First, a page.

Local anesthesia is an indispensable aid in a dentist’s practice and, from a purely pharmacological point of view, it stands out positively for efficacy and safety.
In some cases, however, conventional anesthetic infiltration techniques result in difficulties linked to control of the syringe and to the diffusion of the solution within delicate spaces of the skull. This can lead to the occurrence of even significant complications, which can lead to various consequences, starting from the interruption of the planned dental procedure.
The abducens consists of the sixth pair of cranial nerves and, unlike the trigeminal nerve, whose terminal branches are the target of local dental anesthesia, it is made up of exclusively motor fibers. The nerve controls the movement of the lateral rectus muscle which, by contracting, rotates the eyeball outwards on the horizontal plane; a movement that in fact, similarly to what it is called for limbs, is defined as abduction.
Since the nerve conduction system is completely analogous, the somatic motor fibers can be the target of local anesthesia as much as the trigeminal sensitive ones.
The onset of paralysis consists of weakness or functional deficit at the muscle level and can occur on a pathological, idiopathic or, precisely, iatrogenic basis.
Paralysis of the abductor nerve, albeit rarely, can occur in iatrogenic form as a complication of local dental anesthesia maneuvers. In particular, the procedures at greatest risk are the Inferior alveolar nerve block (45.8%), and the posterior superior alveolar nerve block (40.3%).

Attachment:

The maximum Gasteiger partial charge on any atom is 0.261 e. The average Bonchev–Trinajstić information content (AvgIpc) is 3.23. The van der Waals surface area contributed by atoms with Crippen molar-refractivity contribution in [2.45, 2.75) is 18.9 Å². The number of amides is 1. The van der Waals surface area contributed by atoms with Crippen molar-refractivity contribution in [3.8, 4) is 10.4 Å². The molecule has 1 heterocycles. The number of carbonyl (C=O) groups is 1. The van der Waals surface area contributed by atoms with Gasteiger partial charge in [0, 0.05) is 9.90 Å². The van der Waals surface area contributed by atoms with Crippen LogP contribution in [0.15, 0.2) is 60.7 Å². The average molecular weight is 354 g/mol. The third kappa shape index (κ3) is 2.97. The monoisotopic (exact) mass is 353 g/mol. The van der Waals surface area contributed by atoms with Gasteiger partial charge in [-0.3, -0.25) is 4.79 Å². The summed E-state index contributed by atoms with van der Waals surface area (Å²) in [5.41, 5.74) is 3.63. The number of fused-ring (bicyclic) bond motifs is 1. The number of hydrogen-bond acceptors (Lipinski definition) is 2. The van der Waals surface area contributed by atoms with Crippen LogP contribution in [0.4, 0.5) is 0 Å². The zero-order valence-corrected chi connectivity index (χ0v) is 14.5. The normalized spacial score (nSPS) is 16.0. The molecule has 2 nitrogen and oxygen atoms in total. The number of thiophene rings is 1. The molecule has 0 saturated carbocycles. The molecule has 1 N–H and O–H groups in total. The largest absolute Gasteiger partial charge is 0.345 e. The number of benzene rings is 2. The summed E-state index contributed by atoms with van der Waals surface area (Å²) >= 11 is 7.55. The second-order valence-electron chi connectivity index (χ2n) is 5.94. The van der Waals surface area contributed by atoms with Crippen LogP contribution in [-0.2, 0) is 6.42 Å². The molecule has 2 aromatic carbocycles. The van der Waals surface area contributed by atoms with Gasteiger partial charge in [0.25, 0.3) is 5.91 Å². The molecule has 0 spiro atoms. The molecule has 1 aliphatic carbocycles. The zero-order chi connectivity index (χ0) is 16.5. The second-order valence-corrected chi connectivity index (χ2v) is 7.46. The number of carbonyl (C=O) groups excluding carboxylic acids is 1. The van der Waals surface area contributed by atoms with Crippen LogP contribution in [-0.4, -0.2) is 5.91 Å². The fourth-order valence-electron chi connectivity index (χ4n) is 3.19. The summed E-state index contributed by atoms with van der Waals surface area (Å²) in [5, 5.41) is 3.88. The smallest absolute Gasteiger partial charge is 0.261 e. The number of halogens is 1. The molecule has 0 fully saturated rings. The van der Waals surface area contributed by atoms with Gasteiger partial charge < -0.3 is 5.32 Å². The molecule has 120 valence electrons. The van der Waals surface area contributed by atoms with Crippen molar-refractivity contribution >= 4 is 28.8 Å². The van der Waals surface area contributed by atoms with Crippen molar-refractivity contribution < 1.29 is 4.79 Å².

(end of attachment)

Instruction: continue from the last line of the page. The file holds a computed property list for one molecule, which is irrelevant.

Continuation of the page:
Local anesthesia and complications to the abducens nerve
Clinically, paralysis occurs with the onset of diplopia and strabismus, determined by a blocked ipsilateral abduction, possibly associated with vertigo. Since it is a pharmacological and non-trauma based complication, it is characterized by constant transience, which normally follows the effective range of the local anesthetic. Rarely, cases require an ophthalmologist’s consultation. An intervention will however, mostly relieve symptoms. In most cases, it will be sufficient for the dentist to reassure the patient and monitor the latter during the postoperative period.
From an anatomical point of view, the path of the abducens nerve should actually be protected against this type of involvement. Some authors have proposed plausible theories about this.
One of these theories involves involuntary administration through the internal maxillary artery, which is followed by a spread across the vascularization area, up to the middle meningea and, via the anastomotic route, to the tear duct.
More likely is the theory that envisages intravenous diffusion, starting from the pterygoid plexus, up to the cavernous sinus; the nerve would be exposed to this complication precisely at the level of its intracavernous tract.
Considering the nerve path, the diffusion of the anesthetic solution through the pterygopalatine fossa and the lower orbital fissure, up to the apex of the orbital cavity, where the nerve runs, can also be hypothesized. Involvement from the major palatal canal is more difficult, given the distance of the nerve; this could become likely in the presence of anatomical variations.